The album starts of with a rousing "Roll Up and Shine", as good an album opener as you will find. The next track "The Bartender and The Thief" (one of the album's highly succesful singles in the UK) is an up-uptempo rocker, just great. "Hurry Up and Wait" (another of the singles) is an accoustic-based slower song, contemplating the question of why we wanna hurry up all the time. "Half The Lies" is one of the album's best tracks, another stomp-along tracks, and the same can be said for the ironically titled "Is Yesterday, Today, Tomorrow", demonstrating Kelly Jones' smart lyrics. "I Wouldn't Believe Your Radio" (another single) stems from a dream Kelly had about "Ringo Starr and George Harrison singing in front of my parents' house", and while originally intended to be sung by drummer Stuart Cable (in the vein of Ringo Starr), in the end Kelly has lead vocals on this one.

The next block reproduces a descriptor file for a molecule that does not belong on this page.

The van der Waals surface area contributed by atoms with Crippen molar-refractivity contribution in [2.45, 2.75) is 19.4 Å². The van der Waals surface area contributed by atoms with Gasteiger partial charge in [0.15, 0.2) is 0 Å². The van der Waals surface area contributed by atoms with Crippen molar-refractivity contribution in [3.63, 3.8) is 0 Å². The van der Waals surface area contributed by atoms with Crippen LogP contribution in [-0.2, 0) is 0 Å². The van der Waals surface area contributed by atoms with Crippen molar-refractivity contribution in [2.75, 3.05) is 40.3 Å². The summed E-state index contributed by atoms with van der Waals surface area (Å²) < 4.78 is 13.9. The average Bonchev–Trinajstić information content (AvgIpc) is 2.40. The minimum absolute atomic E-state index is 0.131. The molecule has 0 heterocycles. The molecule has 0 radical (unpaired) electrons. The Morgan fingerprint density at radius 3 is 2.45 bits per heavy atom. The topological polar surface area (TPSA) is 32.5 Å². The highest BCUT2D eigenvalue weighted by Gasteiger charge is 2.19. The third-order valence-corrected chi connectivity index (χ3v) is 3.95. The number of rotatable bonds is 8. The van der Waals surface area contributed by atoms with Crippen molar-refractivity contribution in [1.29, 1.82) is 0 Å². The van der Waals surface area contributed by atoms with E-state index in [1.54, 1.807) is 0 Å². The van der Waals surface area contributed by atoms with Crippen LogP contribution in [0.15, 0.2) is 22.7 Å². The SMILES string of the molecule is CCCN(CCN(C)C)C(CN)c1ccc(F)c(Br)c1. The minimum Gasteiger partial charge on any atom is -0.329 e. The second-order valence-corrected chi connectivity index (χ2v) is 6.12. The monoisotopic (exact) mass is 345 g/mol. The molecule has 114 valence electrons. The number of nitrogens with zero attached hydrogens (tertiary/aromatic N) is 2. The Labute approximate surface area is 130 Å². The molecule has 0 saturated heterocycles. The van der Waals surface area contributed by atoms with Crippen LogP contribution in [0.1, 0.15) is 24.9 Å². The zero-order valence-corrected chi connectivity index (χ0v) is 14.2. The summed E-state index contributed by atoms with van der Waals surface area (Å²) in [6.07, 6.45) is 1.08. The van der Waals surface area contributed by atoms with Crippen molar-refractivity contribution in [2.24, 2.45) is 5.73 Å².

This album was the break-through for the Stereophonics in the UK and it's easy to see why: great melodies, great guitar hooks, and interesting themes. The band has made some headway in the US this year (most recently opening for U2), but they deserve much better. BUY IT!
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Format: Audio CD